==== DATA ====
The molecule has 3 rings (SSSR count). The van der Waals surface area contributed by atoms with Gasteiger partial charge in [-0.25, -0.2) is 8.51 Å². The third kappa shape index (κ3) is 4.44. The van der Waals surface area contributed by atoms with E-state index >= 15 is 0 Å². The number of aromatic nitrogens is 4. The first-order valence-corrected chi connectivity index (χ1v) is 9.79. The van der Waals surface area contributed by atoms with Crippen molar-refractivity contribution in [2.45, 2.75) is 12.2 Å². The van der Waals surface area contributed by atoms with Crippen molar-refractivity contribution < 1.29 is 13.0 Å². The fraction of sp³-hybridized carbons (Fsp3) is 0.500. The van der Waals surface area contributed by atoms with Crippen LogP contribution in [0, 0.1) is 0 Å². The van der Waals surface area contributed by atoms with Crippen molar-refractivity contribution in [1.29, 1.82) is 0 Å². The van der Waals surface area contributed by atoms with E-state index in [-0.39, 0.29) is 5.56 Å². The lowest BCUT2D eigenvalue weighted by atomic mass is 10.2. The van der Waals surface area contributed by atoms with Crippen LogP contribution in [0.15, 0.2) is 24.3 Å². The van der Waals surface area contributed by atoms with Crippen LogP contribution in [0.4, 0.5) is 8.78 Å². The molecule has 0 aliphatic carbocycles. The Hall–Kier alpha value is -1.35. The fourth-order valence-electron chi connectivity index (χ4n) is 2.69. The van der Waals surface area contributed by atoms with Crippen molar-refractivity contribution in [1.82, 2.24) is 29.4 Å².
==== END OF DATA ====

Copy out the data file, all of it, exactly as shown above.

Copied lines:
The molecule has 3 rings (SSSR count). The van der Waals surface area contributed by atoms with Gasteiger partial charge in [-0.25, -0.2) is 8.51 Å². The third kappa shape index (κ3) is 4.44. The van der Waals surface area contributed by atoms with E-state index >= 15 is 0 Å². The number of aromatic nitrogens is 4. The first-order valence-corrected chi connectivity index (χ1v) is 9.79. The van der Waals surface area contributed by atoms with Crippen molar-refractivity contribution in [2.45, 2.75) is 12.2 Å². The van der Waals surface area contributed by atoms with Crippen molar-refractivity contribution < 1.29 is 13.0 Å². The fraction of sp³-hybridized carbons (Fsp3) is 0.500. The van der Waals surface area contributed by atoms with Crippen LogP contribution in [0, 0.1) is 0 Å². The van der Waals surface area contributed by atoms with Crippen molar-refractivity contribution in [1.29, 1.82) is 0 Å². The van der Waals surface area contributed by atoms with E-state index in [-0.39, 0.29) is 5.56 Å². The lowest BCUT2D eigenvalue weighted by atomic mass is 10.2. The van der Waals surface area contributed by atoms with Crippen LogP contribution in [0.15, 0.2) is 24.3 Å². The van der Waals surface area contributed by atoms with Crippen LogP contribution in [0.4, 0.5) is 8.78 Å². The molecule has 0 aliphatic carbocycles. The Hall–Kier alpha value is -1.35. The fourth-order valence-electron chi connectivity index (χ4n) is 2.69. The van der Waals surface area contributed by atoms with Crippen molar-refractivity contribution in [1.82, 2.24) is 29.4 Å².